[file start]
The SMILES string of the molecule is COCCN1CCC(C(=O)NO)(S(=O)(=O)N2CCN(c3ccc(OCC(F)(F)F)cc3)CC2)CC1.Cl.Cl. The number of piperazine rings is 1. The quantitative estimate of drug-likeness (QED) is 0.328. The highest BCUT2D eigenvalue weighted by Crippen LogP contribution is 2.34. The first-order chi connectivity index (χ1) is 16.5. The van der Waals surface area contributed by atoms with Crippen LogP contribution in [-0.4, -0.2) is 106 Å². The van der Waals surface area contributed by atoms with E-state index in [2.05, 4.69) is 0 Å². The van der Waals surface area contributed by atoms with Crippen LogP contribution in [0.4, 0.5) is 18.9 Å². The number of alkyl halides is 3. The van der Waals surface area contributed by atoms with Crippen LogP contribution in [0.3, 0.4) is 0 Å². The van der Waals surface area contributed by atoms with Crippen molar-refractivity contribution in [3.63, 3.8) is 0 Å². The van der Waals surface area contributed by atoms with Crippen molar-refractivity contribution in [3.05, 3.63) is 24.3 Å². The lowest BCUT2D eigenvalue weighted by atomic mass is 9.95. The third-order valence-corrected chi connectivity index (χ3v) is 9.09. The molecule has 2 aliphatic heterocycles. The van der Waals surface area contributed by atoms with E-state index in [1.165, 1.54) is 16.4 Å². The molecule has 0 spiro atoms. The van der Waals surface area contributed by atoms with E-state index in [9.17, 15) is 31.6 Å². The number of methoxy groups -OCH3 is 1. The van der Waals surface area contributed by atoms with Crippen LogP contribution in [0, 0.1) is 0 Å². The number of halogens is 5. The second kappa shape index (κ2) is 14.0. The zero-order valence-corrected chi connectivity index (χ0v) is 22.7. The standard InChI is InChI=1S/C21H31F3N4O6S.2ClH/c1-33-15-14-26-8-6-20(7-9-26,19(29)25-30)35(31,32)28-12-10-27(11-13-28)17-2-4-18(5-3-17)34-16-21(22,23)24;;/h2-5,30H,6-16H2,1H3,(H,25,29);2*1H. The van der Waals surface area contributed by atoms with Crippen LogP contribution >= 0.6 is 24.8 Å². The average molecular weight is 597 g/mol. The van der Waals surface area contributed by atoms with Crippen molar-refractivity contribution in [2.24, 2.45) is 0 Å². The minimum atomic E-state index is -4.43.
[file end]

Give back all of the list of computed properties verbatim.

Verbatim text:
The SMILES string of the molecule is COCCN1CCC(C(=O)NO)(S(=O)(=O)N2CCN(c3ccc(OCC(F)(F)F)cc3)CC2)CC1.Cl.Cl. The number of piperazine rings is 1. The quantitative estimate of drug-likeness (QED) is 0.328. The highest BCUT2D eigenvalue weighted by Crippen LogP contribution is 2.34. The first-order chi connectivity index (χ1) is 16.5. The van der Waals surface area contributed by atoms with Crippen LogP contribution in [-0.4, -0.2) is 106 Å². The van der Waals surface area contributed by atoms with E-state index in [2.05, 4.69) is 0 Å². The van der Waals surface area contributed by atoms with Crippen LogP contribution in [0.4, 0.5) is 18.9 Å². The number of alkyl halides is 3. The van der Waals surface area contributed by atoms with Crippen LogP contribution in [0.3, 0.4) is 0 Å². The van der Waals surface area contributed by atoms with Crippen molar-refractivity contribution in [3.63, 3.8) is 0 Å². The van der Waals surface area contributed by atoms with Crippen molar-refractivity contribution in [3.05, 3.63) is 24.3 Å². The lowest BCUT2D eigenvalue weighted by atomic mass is 9.95. The third-order valence-corrected chi connectivity index (χ3v) is 9.09. The molecule has 2 aliphatic heterocycles. The van der Waals surface area contributed by atoms with E-state index in [1.165, 1.54) is 16.4 Å². The molecule has 0 spiro atoms. The van der Waals surface area contributed by atoms with E-state index in [9.17, 15) is 31.6 Å². The number of methoxy groups -OCH3 is 1. The van der Waals surface area contributed by atoms with Crippen LogP contribution in [0, 0.1) is 0 Å². The number of halogens is 5. The second kappa shape index (κ2) is 14.0. The zero-order valence-corrected chi connectivity index (χ0v) is 22.7. The standard InChI is InChI=1S/C21H31F3N4O6S.2ClH/c1-33-15-14-26-8-6-20(7-9-26,19(29)25-30)35(31,32)28-12-10-27(11-13-28)17-2-4-18(5-3-17)34-16-21(22,23)24;;/h2-5,30H,6-16H2,1H3,(H,25,29);2*1H. The van der Waals surface area contributed by atoms with Crippen LogP contribution >= 0.6 is 24.8 Å². The average molecular weight is 597 g/mol. The van der Waals surface area contributed by atoms with Crippen molar-refractivity contribution in [2.24, 2.45) is 0 Å². The minimum atomic E-state index is -4.43.